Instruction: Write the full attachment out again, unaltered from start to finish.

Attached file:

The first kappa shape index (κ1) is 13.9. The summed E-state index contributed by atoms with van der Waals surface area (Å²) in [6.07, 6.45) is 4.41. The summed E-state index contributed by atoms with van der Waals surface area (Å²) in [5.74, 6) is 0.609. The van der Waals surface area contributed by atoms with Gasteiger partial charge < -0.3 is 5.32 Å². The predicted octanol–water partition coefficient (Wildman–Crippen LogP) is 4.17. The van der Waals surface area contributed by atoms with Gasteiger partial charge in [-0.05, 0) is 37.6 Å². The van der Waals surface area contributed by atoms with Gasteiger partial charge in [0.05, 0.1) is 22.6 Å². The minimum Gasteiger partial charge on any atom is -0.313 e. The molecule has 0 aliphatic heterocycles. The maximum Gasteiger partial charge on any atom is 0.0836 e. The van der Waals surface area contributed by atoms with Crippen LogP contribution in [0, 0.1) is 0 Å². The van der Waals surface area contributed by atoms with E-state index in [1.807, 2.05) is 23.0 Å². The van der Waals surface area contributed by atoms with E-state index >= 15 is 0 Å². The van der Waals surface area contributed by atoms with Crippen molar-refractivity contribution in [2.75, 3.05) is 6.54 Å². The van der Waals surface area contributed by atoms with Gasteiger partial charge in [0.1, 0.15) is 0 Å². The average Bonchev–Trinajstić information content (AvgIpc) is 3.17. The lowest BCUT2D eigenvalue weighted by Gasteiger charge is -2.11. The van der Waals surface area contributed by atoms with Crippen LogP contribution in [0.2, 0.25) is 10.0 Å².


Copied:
The first kappa shape index (κ1) is 13.9. The summed E-state index contributed by atoms with van der Waals surface area (Å²) in [6.07, 6.45) is 4.41. The summed E-state index contributed by atoms with van der Waals surface area (Å²) in [5.74, 6) is 0.609. The van der Waals surface area contributed by atoms with Gasteiger partial charge < -0.3 is 5.32 Å². The predicted octanol–water partition coefficient (Wildman–Crippen LogP) is 4.17. The van der Waals surface area contributed by atoms with Gasteiger partial charge in [-0.05, 0) is 37.6 Å². The van der Waals surface area contributed by atoms with Gasteiger partial charge in [0.05, 0.1) is 22.6 Å². The minimum Gasteiger partial charge on any atom is -0.313 e. The molecule has 0 aliphatic heterocycles. The maximum Gasteiger partial charge on any atom is 0.0836 e. The van der Waals surface area contributed by atoms with Crippen LogP contribution in [0, 0.1) is 0 Å². The van der Waals surface area contributed by atoms with E-state index in [1.807, 2.05) is 23.0 Å². The van der Waals surface area contributed by atoms with E-state index >= 15 is 0 Å². The van der Waals surface area contributed by atoms with Crippen molar-refractivity contribution in [2.75, 3.05) is 6.54 Å². The van der Waals surface area contributed by atoms with Gasteiger partial charge in [0.1, 0.15) is 0 Å². The average Bonchev–Trinajstić information content (AvgIpc) is 3.17. The lowest BCUT2D eigenvalue weighted by Gasteiger charge is -2.11. The van der Waals surface area contributed by atoms with Crippen LogP contribution in [0.2, 0.25) is 10.0 Å².